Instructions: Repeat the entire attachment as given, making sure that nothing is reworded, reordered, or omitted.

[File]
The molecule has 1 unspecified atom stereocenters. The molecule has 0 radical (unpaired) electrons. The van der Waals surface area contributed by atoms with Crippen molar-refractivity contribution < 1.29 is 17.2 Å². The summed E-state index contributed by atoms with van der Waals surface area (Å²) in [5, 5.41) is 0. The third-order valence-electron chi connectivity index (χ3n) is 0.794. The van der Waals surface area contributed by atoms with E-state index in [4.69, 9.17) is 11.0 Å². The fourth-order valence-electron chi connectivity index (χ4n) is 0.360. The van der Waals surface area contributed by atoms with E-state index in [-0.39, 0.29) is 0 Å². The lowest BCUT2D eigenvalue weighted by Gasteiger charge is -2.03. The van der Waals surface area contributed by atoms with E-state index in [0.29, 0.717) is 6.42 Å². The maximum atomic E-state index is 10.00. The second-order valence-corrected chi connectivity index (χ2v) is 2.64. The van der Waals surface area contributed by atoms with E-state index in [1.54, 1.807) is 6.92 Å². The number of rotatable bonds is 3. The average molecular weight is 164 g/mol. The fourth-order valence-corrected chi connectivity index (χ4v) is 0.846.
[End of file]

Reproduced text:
The molecule has 1 unspecified atom stereocenters. The molecule has 0 radical (unpaired) electrons. The van der Waals surface area contributed by atoms with Crippen molar-refractivity contribution < 1.29 is 17.2 Å². The summed E-state index contributed by atoms with van der Waals surface area (Å²) in [5, 5.41) is 0. The third-order valence-electron chi connectivity index (χ3n) is 0.794. The van der Waals surface area contributed by atoms with E-state index in [4.69, 9.17) is 11.0 Å². The fourth-order valence-electron chi connectivity index (χ4n) is 0.360. The van der Waals surface area contributed by atoms with E-state index in [-0.39, 0.29) is 0 Å². The lowest BCUT2D eigenvalue weighted by Gasteiger charge is -2.03. The van der Waals surface area contributed by atoms with E-state index in [0.29, 0.717) is 6.42 Å². The maximum atomic E-state index is 10.00. The second-order valence-corrected chi connectivity index (χ2v) is 2.64. The van der Waals surface area contributed by atoms with E-state index in [1.54, 1.807) is 6.92 Å². The number of rotatable bonds is 3. The average molecular weight is 164 g/mol. The fourth-order valence-corrected chi connectivity index (χ4v) is 0.846.